The Bridgewater Treatises: Including Rev William Buckland on Geology and Mineralogy, Charles Bell on the Hand, Whewell on Astronomy etc – Finely Bound – (1833-1845)

    Eight works in 11 volumes, published in London by William Pickering, mixed editions various dates 1833 – 1845.

    Bound in full contemporary polished calf, boards gilt ruled, the spines with gilt lined raised bands, altered direct and dated at the foot of spine. Very good copies with an occasional mark externally and a faint damp stain to the uncoloured geology plates, outer corner. The famous massive folding coloured plate is in fine condition. Each volume carries the bookplate of Maximillian Dudley Digges Dalison.

    Francis Henry Egerton, 8th Earl of Bridgwater, a gentleman naturalist and scientist, commissioned the Bridgewater Treatises to be written on his death bed. He died in February 1829. Eight thousand pounds was given to the President of the Royal Society for this purpose. In turn the President appointed leading authorities in key fields to write works with reference to Natural Theology.

    The Voyager Treatise comprise Thomas Chalmers – The Adaption of External Nature to the Moral and Intellectual Condition of Man; John Kidd – The Adaption of External Nature to the Physical Condition of Man; William Whewell – Astronomy and General Physics; Sir Charles Bell – The Hand, Its Mechanism and Vital Endowments as Evincing Design; Peter Mark Roget – Animals and Vegetable Physiology; William Buckland’s – Geology and Mineralogy; William Kirby – On the History, Habits and Instincts of Animals and William Prout – Chemistry, Meteorology and the Function of Digestion.

    The ninth and final Bridgewater Treatise – Charles Babbage – A Fragment is not included in the run.

    Many of the volumes stand alone as important works … Sir Charles Bell on the Hand, Astronomy by Whewell etc. It is the Rev Buckland that produced a truly remarkable work in the field of Geology. The second of two volumes contains all the 87 plates required all finely engraved and the large folding hand coloured plate is something very special.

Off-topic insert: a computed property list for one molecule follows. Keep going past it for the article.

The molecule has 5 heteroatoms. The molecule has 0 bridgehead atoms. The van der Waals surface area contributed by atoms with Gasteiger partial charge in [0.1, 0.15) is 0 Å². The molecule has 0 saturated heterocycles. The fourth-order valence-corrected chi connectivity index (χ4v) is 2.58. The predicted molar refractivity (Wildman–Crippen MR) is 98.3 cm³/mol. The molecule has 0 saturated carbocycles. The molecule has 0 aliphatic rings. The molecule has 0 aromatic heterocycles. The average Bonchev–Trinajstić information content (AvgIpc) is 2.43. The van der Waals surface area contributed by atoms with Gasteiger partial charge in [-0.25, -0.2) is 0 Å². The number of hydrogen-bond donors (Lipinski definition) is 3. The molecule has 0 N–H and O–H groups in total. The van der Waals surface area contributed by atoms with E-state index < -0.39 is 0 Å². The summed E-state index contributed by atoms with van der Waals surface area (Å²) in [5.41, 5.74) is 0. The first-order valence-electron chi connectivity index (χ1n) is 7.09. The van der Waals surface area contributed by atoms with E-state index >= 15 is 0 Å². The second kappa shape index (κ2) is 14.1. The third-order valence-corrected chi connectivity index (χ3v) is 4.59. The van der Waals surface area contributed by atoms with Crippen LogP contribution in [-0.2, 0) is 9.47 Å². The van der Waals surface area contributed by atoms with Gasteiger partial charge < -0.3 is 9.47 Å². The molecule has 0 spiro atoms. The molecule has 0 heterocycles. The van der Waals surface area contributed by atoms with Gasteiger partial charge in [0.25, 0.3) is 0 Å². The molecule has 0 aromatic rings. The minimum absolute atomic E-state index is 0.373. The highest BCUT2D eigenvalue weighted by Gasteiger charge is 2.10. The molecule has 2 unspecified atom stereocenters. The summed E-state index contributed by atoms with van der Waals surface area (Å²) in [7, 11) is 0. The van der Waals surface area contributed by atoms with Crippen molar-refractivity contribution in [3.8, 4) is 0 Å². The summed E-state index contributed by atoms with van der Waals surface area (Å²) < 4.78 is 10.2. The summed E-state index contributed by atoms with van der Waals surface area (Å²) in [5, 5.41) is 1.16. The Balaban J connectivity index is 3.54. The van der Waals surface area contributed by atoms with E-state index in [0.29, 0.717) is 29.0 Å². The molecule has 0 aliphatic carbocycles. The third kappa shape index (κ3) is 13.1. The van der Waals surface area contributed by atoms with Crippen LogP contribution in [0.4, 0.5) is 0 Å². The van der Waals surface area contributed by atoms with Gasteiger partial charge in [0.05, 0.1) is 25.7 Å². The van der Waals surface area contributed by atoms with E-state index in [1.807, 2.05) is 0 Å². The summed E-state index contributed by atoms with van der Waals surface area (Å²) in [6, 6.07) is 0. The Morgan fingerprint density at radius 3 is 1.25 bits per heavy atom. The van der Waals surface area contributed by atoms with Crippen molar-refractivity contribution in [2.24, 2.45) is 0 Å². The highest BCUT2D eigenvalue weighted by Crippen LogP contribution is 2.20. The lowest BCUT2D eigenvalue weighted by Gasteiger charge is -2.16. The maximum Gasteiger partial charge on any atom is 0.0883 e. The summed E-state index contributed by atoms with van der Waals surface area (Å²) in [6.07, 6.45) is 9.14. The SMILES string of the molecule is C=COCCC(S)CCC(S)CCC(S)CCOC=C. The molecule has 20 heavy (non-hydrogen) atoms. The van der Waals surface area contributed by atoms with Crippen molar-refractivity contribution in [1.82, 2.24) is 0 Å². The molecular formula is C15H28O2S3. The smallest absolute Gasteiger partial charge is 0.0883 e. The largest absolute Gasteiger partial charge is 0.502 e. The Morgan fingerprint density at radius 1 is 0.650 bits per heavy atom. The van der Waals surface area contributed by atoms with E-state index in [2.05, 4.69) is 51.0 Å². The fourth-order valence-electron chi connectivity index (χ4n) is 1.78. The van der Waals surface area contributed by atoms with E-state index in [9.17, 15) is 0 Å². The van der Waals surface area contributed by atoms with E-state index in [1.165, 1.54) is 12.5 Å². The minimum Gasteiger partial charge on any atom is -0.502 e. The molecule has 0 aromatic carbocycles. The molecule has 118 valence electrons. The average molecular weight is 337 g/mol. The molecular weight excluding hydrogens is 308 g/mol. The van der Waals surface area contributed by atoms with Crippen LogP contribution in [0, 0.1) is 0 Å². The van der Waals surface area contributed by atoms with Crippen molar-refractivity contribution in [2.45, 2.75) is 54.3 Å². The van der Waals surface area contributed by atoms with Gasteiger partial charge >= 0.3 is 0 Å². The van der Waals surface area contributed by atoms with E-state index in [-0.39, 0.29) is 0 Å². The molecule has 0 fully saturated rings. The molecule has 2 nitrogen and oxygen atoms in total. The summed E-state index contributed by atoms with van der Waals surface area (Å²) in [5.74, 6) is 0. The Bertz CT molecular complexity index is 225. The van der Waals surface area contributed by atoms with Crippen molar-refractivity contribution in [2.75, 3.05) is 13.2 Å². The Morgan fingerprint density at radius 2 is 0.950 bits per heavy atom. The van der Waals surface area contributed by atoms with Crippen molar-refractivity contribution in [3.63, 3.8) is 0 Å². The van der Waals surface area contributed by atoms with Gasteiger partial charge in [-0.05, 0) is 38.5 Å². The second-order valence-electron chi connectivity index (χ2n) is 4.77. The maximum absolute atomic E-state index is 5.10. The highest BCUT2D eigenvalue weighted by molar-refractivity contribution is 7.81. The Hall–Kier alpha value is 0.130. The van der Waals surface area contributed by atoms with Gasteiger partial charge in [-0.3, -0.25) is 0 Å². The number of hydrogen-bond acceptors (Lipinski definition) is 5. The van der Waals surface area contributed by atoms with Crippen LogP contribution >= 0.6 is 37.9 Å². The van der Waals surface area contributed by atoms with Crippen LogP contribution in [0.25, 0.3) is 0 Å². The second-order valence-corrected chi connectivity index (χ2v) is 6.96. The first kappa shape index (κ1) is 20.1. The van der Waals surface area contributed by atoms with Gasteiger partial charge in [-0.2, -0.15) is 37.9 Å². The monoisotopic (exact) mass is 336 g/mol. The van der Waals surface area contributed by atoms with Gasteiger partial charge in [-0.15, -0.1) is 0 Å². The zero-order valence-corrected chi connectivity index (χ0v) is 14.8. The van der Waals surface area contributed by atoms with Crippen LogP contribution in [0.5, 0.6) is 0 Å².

Rev William Buckland (1784-1856) was an exceptional individual – a Fellow of the Royal Society, President of the Royal Geological Society. His interest in geology and palaeontology led him to write the first full account of a fossil dinosaur which he named Megalosarurus. He discovered the Kirkdale cave and concluded that it had been a prehistoric hyena den – for which he was awarded the Copley Medal by the Royal Society. This work was written just prior to his awakening that certain geological structures and fossil remains were a result of glaciation and not the effect of floodwaters from the great deluge. Buckland was a friend of a young Charles Darwin – there must have been some very interesting conversations.

    Important Georgian/ Early Victorian intellectual works by leading academics of the day

    $890.00

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  • Thucydides [The Eight Books of the Peloponnesian War] Thucydides translated by Benjamin Jowett.

    Thucydides [The Eight Books of the Peloponnesian War] Thucydides translated by Benjamin Jowett.

    Two fine volumes comprising the eights books of the Peloponnesian War written by Thucydides the son of Olorus, translated into English with an Introduction, Marginal Analysis, Notes and Indices, to which is prefixed An Essay on Inscriptions and a Note on the Geography of Thucydides.

    Finely bound in full blue polished calf by Relfe Brothers as a prize at Dulwich College. Octavo, 267 pages and 514 pages after preliminaries. Lavish gilt to board borders, edges and internally, gilt design to front, raised bands to spines with separate red leather title labels, gilt designs to compartments. Top edge richly gilt with typical Relfe rich marbled endpapers, prize label on Vol I. The odd tiny rub, overall a very good near fine set in sumptuous bindings.